Auditing has become quite a challenge in recent years due to all the fraud scandals that has been going on. Such is the case that government was required to intervene and created the Sarbanes-Oxley Act; one of most significant reforms related to public companies since 1934. Modern corporations aren’t ran by their sole proprietors anymore but by managers whose job is to protect their interest. Particularly this is one of the reasons why the demand of auditing arose due to the natural conflict of interest between the owner and the manager. Both of these individuals will naturally look out for their best interest and will forget about the other. The owner wishes to see his company grow while the manager wishes to grow his pockets; their interests
The three important characteristics or elements of trust, ability, benevolence and integrity, are an integral component of the AICPA Code of Professional Conduct. These elements emphasize the importance of the code in relation to maintaining and enhancing public trust in the services rendered by the accounting profession. In other word, as CPAs possess high levels of the three characteristics of trust, and use them when applying professional judgement to resolve accounting ethics dilemmas, the public trust is enhanced (PointCast Presentation, n. d.).
The American Association of Public Accountants first implemented ethical rules in 1905. Since then, accounting ethics has been heavily scrutinized. It has been said "that the relationship between personal values, codes of conduct and decisions to engage in financial misrepresentation are 'weak at best'" (Douglas, Davidson, & Schwartz, 2001), p. 101). It is essential for Accountants to make ethical decisions. In order to promote ethical decision making, it is vital that profession develop a strong ethical environment. The purpose of this paper is to look at two of the main ethical theories as they relate to the accounting profession. Specifically this paper will give a detailed description of utilitarianism and deontology. The organizational culture and the American Institute of Certified Public Accountants code of professional conduct will then be looked at from the context of the two ethical theories. Finally, I will present the ethics system I believe is most appropriate for the accounting profession.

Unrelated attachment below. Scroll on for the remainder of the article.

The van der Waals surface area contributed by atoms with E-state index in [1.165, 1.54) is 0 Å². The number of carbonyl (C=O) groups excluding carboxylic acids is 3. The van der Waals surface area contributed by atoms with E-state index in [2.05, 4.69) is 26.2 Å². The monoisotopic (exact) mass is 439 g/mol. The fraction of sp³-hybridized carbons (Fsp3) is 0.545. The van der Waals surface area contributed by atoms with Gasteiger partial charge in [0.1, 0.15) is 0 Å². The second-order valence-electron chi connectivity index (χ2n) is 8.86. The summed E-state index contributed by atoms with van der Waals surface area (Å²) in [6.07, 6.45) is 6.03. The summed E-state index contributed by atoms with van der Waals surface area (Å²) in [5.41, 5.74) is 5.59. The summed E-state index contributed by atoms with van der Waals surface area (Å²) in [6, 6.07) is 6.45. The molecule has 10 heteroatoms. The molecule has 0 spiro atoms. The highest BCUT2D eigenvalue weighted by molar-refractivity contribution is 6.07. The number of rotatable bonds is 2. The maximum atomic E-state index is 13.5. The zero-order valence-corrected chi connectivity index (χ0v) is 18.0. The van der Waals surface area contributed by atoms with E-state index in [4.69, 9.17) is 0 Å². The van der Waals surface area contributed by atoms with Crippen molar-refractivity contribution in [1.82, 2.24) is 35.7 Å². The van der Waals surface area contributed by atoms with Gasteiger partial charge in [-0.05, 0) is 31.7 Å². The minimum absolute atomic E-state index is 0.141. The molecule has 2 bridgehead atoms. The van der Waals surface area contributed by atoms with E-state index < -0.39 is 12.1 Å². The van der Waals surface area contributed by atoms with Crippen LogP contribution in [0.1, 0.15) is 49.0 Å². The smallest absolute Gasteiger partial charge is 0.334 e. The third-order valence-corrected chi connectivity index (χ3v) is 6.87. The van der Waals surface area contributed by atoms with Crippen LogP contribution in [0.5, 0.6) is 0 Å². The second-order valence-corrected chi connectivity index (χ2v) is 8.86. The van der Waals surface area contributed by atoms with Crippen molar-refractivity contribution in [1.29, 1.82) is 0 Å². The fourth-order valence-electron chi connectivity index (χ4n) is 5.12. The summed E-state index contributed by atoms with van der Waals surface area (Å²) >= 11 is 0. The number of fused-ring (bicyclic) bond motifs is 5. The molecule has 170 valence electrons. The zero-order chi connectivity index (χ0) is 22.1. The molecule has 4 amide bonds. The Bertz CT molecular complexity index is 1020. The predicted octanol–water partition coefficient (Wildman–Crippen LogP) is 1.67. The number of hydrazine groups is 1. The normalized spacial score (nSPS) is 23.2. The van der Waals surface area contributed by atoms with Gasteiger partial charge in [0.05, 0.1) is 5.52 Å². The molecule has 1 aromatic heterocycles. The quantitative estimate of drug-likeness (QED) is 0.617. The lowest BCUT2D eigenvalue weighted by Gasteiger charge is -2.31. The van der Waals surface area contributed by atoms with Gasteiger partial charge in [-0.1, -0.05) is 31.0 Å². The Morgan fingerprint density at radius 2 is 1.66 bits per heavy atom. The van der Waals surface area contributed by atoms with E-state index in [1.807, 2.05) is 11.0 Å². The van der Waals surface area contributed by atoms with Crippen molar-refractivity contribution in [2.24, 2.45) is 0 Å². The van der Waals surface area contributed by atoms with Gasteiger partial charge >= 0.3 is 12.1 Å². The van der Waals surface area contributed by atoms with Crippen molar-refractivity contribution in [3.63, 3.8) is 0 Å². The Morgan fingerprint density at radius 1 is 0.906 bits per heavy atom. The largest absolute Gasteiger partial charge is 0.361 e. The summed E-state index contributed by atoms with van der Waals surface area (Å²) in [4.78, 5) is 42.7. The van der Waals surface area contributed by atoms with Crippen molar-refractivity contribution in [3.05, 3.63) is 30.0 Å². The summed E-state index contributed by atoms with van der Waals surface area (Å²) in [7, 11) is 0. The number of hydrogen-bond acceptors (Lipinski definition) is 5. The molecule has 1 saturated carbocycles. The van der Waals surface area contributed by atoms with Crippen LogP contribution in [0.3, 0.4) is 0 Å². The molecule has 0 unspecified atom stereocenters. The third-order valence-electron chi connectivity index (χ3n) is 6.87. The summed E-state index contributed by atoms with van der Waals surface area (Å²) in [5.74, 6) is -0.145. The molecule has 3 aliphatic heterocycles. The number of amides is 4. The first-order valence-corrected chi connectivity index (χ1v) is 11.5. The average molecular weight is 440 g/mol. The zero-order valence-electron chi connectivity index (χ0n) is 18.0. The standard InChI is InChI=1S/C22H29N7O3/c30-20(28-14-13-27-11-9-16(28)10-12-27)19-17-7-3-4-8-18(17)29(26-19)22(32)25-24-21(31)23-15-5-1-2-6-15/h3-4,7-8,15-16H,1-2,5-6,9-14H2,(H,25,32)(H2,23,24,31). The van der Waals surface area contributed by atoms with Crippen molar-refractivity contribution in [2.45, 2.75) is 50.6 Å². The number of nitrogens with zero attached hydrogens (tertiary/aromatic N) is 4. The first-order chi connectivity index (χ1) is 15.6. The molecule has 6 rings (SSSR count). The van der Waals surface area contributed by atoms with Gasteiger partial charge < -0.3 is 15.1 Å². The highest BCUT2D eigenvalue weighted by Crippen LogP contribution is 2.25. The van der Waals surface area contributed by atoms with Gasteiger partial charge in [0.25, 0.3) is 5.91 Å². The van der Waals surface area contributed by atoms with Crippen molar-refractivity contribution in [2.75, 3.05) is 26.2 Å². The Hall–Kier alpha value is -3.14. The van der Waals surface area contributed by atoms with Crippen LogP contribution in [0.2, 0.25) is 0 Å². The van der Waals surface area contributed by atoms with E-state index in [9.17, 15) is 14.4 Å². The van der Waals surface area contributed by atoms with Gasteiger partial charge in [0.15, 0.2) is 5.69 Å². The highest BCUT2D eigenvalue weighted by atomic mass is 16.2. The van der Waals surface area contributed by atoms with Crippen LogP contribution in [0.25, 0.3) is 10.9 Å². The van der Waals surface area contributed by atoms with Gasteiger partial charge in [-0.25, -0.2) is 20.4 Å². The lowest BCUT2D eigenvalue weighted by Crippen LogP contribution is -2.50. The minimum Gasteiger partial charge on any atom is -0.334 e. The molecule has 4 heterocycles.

With a desire to make their company appear better than it actually is, there has been a constant issue of corruption and fraud in accounting. Individuals who practice in fraudulent activities often seek to enrich themselves, establish a financial presence, or even gain respect from others. Not only do these scandals cause the companies to fall into bankruptcy, but also leads to innocent people losing their entire life savings. Over the past decade, numerous frauds have been discovered worldwide. Some of those frauds include Enron, WorldCom, Cendant, Adelphia, Parmalat, Royal Ahold, Vivendi, and SK Global. In most cases, the auditors were alleged to be the cause since it’s their responsibility to detect the fraud. Thus they were sued by stockholders for performing negligent audits.